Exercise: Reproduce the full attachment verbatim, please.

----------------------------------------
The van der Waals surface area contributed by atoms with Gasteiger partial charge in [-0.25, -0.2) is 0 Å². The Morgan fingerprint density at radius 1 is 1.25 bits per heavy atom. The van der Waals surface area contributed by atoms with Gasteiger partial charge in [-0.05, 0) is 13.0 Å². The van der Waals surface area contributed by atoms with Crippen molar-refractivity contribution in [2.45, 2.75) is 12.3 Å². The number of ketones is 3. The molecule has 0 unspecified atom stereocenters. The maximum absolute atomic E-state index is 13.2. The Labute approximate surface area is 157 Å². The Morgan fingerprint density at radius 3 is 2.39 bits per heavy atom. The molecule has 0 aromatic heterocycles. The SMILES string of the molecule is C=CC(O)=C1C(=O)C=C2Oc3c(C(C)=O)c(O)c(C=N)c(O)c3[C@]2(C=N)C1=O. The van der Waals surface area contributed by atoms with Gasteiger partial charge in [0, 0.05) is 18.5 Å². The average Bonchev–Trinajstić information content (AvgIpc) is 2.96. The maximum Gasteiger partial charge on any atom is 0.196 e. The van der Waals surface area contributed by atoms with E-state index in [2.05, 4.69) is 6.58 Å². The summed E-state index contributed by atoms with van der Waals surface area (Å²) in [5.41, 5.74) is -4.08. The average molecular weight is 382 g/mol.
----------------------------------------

The van der Waals surface area contributed by atoms with Gasteiger partial charge in [-0.25, -0.2) is 0 Å². The Morgan fingerprint density at radius 1 is 1.25 bits per heavy atom. The van der Waals surface area contributed by atoms with Gasteiger partial charge in [-0.05, 0) is 13.0 Å². The van der Waals surface area contributed by atoms with Crippen molar-refractivity contribution in [2.45, 2.75) is 12.3 Å². The number of ketones is 3. The molecule has 0 unspecified atom stereocenters. The maximum absolute atomic E-state index is 13.2. The Labute approximate surface area is 157 Å². The Morgan fingerprint density at radius 3 is 2.39 bits per heavy atom. The molecule has 0 aromatic heterocycles. The SMILES string of the molecule is C=CC(O)=C1C(=O)C=C2Oc3c(C(C)=O)c(O)c(C=N)c(O)c3[C@]2(C=N)C1=O. The van der Waals surface area contributed by atoms with Gasteiger partial charge in [0, 0.05) is 18.5 Å². The average Bonchev–Trinajstić information content (AvgIpc) is 2.96. The maximum Gasteiger partial charge on any atom is 0.196 e. The van der Waals surface area contributed by atoms with E-state index in [2.05, 4.69) is 6.58 Å². The summed E-state index contributed by atoms with van der Waals surface area (Å²) in [5.41, 5.74) is -4.08. The average molecular weight is 382 g/mol.